Today, July 17, is the feast day of Saint Alexis the Beggar. He is honored in the East on March 17.
When I was studying in Rome many years ago I visited a church dedicated to Saint Alexis on the Aventine hill. At the time I knew nothing about him. There was a staircase in the church under which, the story goes, Alexis lived in a little room. He devoted his life in the early fifth century to helping the poor in the “Eternal City.”
That would be praiseworthy enough, but there is much more that makes his life most extraordinary.
Alexis was born into a noble and pious Roman family, the son of one Euphemianus. On the night of his wedding he did a very strange thing: he left Rome and journeyed to Edessa in Syria. This is where his cultus took root.
Until this morning I had had misgivings about why this saint, who was known as “the holy man of Edessa,” left his bride-to-be and his family and disappeared some fifteen hundred miles away. Why, for instance, did he get engaged in the first place? Well, with what little is known about him, I just learned an hour ago from one source that he and his bride had previously agreed to this separation. From what I can surmise from that the contra-elopement must have been because the marriage had been arranged and Alexis wanted to avoid confronting his father directly about his decision not to marry. That is my own opinion. It is uncertain, however, whether there was a marriage or whether the bolting occurred the night before the wedding. The Catholic Encyclopedia, however, says that the tenth century record has it he left Rome “the night of the wedding.”
In any event, I had always thought that this was not a very nice thing to do to your fiancée. That is, if she was actually left high and dry . . . and very hurt — without even a “Dear Joan” letter.
So, I was happy to read that there is the probability that there was a mutual agreement to live separately for God.
For seventeen years Alexis lived the ascetical life of a beggar in Edessa, asking alms outside a church door every day, and giving almost everything he had to the sick and the poor. In spite of all his efforts, however, Alexis’ began to be revered as a saint in Edessa. It was, therefore, time to go. Where did he go? Back to Rome.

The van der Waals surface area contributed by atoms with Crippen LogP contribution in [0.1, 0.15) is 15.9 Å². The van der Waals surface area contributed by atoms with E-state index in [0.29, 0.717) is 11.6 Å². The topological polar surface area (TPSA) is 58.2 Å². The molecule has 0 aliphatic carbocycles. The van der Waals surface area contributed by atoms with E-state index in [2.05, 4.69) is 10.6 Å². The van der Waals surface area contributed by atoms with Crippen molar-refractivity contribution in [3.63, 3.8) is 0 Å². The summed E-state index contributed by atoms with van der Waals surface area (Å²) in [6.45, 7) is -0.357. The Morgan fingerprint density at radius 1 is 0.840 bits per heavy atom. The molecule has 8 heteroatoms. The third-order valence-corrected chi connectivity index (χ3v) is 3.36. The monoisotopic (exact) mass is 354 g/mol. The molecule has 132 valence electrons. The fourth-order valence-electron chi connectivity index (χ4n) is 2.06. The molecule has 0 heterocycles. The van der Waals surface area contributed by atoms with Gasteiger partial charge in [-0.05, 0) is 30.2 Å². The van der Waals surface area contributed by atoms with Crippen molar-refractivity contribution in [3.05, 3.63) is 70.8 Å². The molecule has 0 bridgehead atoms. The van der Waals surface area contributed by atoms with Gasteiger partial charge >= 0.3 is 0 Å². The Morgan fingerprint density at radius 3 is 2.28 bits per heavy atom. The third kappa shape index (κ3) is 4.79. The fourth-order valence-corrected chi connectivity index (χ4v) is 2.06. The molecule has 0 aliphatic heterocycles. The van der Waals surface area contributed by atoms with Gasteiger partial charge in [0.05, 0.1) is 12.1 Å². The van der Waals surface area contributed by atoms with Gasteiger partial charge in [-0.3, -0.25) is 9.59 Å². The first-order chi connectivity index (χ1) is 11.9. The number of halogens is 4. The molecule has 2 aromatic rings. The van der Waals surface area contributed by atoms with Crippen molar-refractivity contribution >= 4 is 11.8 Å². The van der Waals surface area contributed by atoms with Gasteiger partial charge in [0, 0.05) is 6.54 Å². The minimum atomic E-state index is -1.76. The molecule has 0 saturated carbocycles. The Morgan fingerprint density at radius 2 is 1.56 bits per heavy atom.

Seventeen years is a long time. From a young and healthy son of a nobleman, he returned as a ragged and gnarled bag of bones. So changed was he in appearance that he sought, incognito, to make amends to his father by going to him as one homeless and asking for a job. By the providence of God the guise worked. The family (the legend has it), impressed by his works of charity on the streets of Rome, hired him as a servant and gave him quarters in a small room under a staircase in one of the lodges on the estate. Something tells me that his mother was no longer living. I mean, how could a mother not recognize her child, no matter how different his appearance? Then, again, God was guiding every action and it was His will that His servant remain unknown.
For seventeen more years Alexis served at his father’s house while giving all his spare time to prayer, visiting churches, helping out in hospitals, and serving the poor. Soon, he was hailed in Rome, as in Edessa, as “the man of God.”
When his earthly course was nearing its end, and, according to the western account, while his parents were still living, Alexis wrote a letter revealing his identity. When he died that letter was found clenched in his hand — and all the church bells in Rome pealed in his honor. In the fifteenth century a religious order, “the Alexian Brothers,” was founded in his name to take care of the old, the insane, and the poor/sick.